Flying At Night
By Rebecca L. Brown
Brought to you by OBS Reviewer Jeanie
An emotionally charged debut novel, told through the voices of three family members, who learn that when your world changes, so does your destination….
Stay-at-home mom Piper Whitman Hart is too close to her nine-year-old son Fred to realize that his idiosyncrasies are signs of something more. And just when his diagnosis of autism sends her life reeling, she’s dragged back into the orbit of her emotionally abusive father, Lance, after a heart attack leaves him with brain damage.
Fred is in need of a friend. Lance is in need of care. And Piper just wants to feel stable ground beneath her feet. What she never expects is that Fred and Lance–both misunderstood by the world–will start to connect in the most miraculous of ways… (from Goodreads)
Flying at Night is a stunning first novel, one in which the range of super-charged emotions must have been challenging for the author to write. She introduces three main characters; we see life from each individual’s point of view even as we see the seasons around them changing as if in empathy. Character development is outstanding, both in terms of physical and emotional struggles. The feelings were often so raw that I could feel them, even while understanding Piper’s truth of her background.
Piper’s father is a perfectionist. As an airline pilot, Lance travelled the world.He emotionally battered his wife, son, and daughter. Piper’s husband, Isaac, is an instructor of law students and a passionate voice for the voiceless through the Innocence Project. Just as she was used to her father’s derision, she was used to Isaac being out saving the world, instead of being home with her and their son Fred.
Lance, Piper’s Father, was nicknamed the Silver Eagle when he successfully made an emergency landing in a 747. His public face and private faces are vastly different. To him, Piper is a second rate adventurer and Fred, a second rate child except for the brief months when aeronautics fascinated him and he asked questions of Lance.
Fred is an unusual child. He doesn’t get in trouble, and he is super-intelligent. He is content to be by himself instead of making friends. He fixates on subjects, such as flying, for long periods but when he is done, he moves on to the next thing without looking back. He can do his homework but chooses not to unless it interests him. He and Piper spend much time together, so much that she doesn’t notice, or doesn’t think odd, some of his behaviors.
When Fred was nine, Piper and Isaac went to a parent-teacher conference and were told Fred needed testing from the school psychologist. He is scaring other children with his current obsession of talking about war. He also has other symptoms that need evaluation.
The Silver Eagle played squash early in the morning, then went to the sauna, where he had a massive heart attack. He was not breathing when his friend found him and started CPR. Only the paramedics could resuscitate him. He was without oxygen so long that he was not expected to live off of life support. What surprises many is that Piper and her mother are not grieving, and her brother Curtiss takes his time to get there. The day arrives that Judy signs to have life support removed. And he lives. At the end of the day, he still lives. And the next day.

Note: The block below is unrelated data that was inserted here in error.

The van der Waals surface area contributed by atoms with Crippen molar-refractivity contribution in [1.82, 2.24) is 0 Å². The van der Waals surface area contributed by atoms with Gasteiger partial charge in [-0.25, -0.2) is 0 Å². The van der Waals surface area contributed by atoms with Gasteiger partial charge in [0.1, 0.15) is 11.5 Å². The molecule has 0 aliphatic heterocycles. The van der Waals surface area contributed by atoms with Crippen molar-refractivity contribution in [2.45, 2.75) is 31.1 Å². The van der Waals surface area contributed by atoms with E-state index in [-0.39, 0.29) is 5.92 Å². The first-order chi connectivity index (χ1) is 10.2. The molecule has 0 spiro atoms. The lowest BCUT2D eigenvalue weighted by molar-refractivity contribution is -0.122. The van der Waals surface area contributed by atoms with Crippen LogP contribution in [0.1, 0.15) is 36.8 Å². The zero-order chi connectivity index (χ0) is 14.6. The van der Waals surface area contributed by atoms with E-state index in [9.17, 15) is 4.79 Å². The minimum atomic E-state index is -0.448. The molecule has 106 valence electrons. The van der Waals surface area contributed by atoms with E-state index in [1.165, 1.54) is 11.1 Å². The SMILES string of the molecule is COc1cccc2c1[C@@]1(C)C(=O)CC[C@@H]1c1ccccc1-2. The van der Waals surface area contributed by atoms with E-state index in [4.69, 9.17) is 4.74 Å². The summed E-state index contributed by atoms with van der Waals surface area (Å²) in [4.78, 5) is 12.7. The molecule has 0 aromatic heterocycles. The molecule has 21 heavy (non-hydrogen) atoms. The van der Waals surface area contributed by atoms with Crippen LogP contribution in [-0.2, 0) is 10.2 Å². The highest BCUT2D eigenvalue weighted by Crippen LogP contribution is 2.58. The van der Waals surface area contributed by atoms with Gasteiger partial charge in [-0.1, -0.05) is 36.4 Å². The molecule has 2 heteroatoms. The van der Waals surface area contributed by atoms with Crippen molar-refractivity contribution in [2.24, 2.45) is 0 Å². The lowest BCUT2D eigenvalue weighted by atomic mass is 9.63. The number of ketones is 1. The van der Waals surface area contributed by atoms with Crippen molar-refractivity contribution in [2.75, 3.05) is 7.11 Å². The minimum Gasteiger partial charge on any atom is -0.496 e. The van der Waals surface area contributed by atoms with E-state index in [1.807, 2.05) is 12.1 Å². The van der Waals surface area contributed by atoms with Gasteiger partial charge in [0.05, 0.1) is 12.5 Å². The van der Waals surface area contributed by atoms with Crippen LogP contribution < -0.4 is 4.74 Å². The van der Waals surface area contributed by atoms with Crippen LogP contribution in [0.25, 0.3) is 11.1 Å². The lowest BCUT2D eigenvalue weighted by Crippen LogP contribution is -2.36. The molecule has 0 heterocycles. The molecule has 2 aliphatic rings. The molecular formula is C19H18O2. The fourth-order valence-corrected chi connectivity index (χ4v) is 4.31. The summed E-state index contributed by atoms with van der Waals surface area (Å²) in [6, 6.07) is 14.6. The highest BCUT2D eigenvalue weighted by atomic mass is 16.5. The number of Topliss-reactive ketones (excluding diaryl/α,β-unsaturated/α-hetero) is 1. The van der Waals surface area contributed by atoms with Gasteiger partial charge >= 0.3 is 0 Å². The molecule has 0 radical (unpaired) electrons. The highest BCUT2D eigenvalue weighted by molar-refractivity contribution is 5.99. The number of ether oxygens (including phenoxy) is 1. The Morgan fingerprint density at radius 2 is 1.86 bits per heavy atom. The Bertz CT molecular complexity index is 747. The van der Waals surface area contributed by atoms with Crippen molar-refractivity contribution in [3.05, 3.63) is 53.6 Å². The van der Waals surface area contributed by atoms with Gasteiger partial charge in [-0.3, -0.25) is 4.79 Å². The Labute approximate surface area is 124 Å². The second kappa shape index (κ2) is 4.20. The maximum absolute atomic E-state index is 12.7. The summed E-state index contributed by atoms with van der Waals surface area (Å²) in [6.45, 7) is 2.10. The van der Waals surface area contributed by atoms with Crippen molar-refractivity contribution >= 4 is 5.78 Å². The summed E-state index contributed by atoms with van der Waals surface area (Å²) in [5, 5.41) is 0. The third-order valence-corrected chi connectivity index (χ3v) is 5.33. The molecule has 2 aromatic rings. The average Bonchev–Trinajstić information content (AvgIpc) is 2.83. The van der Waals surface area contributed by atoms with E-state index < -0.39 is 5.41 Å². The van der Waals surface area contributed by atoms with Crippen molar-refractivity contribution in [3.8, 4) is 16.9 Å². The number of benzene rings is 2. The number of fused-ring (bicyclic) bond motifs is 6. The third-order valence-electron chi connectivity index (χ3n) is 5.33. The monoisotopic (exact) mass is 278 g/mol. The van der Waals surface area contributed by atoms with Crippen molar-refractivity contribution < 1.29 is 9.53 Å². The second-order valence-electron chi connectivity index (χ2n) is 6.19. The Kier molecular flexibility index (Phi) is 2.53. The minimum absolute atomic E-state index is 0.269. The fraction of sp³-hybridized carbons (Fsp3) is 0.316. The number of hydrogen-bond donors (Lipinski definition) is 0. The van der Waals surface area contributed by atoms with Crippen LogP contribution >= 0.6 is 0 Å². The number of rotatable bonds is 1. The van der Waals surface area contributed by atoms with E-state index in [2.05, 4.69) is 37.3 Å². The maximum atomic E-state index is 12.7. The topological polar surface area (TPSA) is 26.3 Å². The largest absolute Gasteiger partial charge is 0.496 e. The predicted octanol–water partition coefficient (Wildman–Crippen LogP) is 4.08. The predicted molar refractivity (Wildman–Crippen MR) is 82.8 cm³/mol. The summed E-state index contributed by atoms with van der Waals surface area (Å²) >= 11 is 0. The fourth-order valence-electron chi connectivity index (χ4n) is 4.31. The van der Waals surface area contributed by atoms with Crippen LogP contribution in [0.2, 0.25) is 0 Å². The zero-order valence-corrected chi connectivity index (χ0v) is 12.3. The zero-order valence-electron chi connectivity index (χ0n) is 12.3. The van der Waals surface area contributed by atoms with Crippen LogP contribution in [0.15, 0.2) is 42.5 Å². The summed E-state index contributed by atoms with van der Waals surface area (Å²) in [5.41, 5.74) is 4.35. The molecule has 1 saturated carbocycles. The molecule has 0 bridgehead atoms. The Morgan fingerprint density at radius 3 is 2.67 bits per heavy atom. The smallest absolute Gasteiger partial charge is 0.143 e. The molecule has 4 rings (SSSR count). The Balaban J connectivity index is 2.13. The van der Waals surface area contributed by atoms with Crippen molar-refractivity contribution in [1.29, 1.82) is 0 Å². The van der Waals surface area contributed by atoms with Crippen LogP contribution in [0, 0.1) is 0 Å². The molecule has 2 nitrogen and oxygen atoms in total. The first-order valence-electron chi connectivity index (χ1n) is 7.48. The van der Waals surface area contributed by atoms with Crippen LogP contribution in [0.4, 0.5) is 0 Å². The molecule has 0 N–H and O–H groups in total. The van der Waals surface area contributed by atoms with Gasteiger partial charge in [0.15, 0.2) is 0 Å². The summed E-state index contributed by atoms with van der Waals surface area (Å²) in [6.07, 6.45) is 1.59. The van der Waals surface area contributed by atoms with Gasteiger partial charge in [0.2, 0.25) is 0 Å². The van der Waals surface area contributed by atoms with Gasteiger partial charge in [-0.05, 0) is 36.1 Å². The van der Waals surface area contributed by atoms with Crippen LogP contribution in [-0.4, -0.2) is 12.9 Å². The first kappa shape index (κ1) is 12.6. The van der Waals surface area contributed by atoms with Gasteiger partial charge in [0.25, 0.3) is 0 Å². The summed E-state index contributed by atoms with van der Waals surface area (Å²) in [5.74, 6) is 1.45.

When he is to be released from the hospital, Piper’s mother Judy announces to Piper that she has had enough. Instead of taking Lance home, she is going to her sister’s and he will go to a nursing home. Piper went to get him settled in, and sees how terrible the place is. In a moment, she takes him home. Along with being Fred’s companion during the hours he isn’t at school, she now takes on all of Lance’s doctor appointments and therapy. Fred needs a friend – now being diagnosed with autism and highly functioning – her father also needs a friend due to the frightening brain damage from the loss of oxygen. They understand each other on many levels, while Piper tries to go with all the changes. Isaac suddenly spends more time with his family.
The characters are very well developed and likable. We primarily hear three voices – Piper, Lance, and Fred. We see the world through their eyes, and just how small their worlds really are, I understand Piper, and even what her mother has done. Fred and Lance forge a unique relationship, one that each of them desperately needs. From the outside, Isaac doesn’t impress me very much, especially as he continues to discount Piper’s feelings.
This novel carries the reader on varying currents of feelings. Lance is as a fragile shell of who he used to be, while his wife, ironically, is more alive than she has been for years. There are plot twists throughout, reflecting stunning changes and circumstances. The intensity of emotions at times can be hard to process, It is a riveting read, despite or perhaps because of the family dynamics. I did not like part of the end, as it simply seemed like a bad time for such an event. While I typically read mysteries or historical fiction, there are few mysteries quite like the human psyche. In this case, some plot twists may reveal pieces of the characters’ psyches, solving tiny pieces of the mystery throughout. As the mysteries are solved, the future of those involved change. Dramatically. And the characters model a better way to respond. Overall, I highly recommend this novel to those who appreciate very well-written women’s fiction, those with children facing challenges, or those who need to find out the freedom of flying at night.
*OBS would like to thank the publisher for supplying a free copy of this title in exchange for an honest review*